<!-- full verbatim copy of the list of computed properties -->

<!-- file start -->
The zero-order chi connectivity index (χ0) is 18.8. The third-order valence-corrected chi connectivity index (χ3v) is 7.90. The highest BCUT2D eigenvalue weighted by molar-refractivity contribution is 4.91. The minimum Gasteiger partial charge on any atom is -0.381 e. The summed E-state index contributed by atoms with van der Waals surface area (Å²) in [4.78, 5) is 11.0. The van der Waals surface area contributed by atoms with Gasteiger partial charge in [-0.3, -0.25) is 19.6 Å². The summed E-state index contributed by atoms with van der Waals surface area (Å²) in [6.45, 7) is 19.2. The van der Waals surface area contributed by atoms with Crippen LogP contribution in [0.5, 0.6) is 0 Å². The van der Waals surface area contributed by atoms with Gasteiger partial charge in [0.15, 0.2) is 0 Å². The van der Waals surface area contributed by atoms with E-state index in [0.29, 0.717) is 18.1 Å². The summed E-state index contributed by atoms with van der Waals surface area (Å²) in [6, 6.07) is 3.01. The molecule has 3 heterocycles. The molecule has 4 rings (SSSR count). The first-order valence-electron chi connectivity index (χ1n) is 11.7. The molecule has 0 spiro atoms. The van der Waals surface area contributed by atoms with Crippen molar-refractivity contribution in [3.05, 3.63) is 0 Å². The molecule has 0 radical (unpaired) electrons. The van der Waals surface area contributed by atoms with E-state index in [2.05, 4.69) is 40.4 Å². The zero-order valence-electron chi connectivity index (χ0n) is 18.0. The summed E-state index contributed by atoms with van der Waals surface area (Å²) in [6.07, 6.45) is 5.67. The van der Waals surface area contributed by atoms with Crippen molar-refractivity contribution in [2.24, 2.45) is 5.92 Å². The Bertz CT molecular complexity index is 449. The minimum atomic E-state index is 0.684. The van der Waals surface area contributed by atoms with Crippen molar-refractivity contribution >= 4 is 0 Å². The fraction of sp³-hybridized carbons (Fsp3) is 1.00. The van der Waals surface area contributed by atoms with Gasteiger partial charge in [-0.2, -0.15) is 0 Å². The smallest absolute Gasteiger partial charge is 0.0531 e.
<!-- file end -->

The zero-order chi connectivity index (χ0) is 18.8. The third-order valence-corrected chi connectivity index (χ3v) is 7.90. The highest BCUT2D eigenvalue weighted by molar-refractivity contribution is 4.91. The minimum Gasteiger partial charge on any atom is -0.381 e. The summed E-state index contributed by atoms with van der Waals surface area (Å²) in [4.78, 5) is 11.0. The van der Waals surface area contributed by atoms with Gasteiger partial charge in [-0.3, -0.25) is 19.6 Å². The summed E-state index contributed by atoms with van der Waals surface area (Å²) in [6.45, 7) is 19.2. The van der Waals surface area contributed by atoms with Crippen LogP contribution in [0.5, 0.6) is 0 Å². The van der Waals surface area contributed by atoms with Gasteiger partial charge in [0.15, 0.2) is 0 Å². The van der Waals surface area contributed by atoms with E-state index in [0.29, 0.717) is 18.1 Å². The summed E-state index contributed by atoms with van der Waals surface area (Å²) in [6, 6.07) is 3.01. The molecule has 3 heterocycles. The molecule has 4 rings (SSSR count). The first-order valence-electron chi connectivity index (χ1n) is 11.7. The molecule has 0 spiro atoms. The van der Waals surface area contributed by atoms with Crippen molar-refractivity contribution in [3.05, 3.63) is 0 Å². The molecule has 0 radical (unpaired) electrons. The van der Waals surface area contributed by atoms with E-state index in [2.05, 4.69) is 40.4 Å². The zero-order valence-electron chi connectivity index (χ0n) is 18.0. The summed E-state index contributed by atoms with van der Waals surface area (Å²) in [6.07, 6.45) is 5.67. The van der Waals surface area contributed by atoms with Crippen molar-refractivity contribution in [2.24, 2.45) is 5.92 Å². The Bertz CT molecular complexity index is 449. The minimum atomic E-state index is 0.684. The van der Waals surface area contributed by atoms with Crippen molar-refractivity contribution >= 4 is 0 Å². The fraction of sp³-hybridized carbons (Fsp3) is 1.00. The van der Waals surface area contributed by atoms with Gasteiger partial charge in [-0.2, -0.15) is 0 Å². The smallest absolute Gasteiger partial charge is 0.0531 e.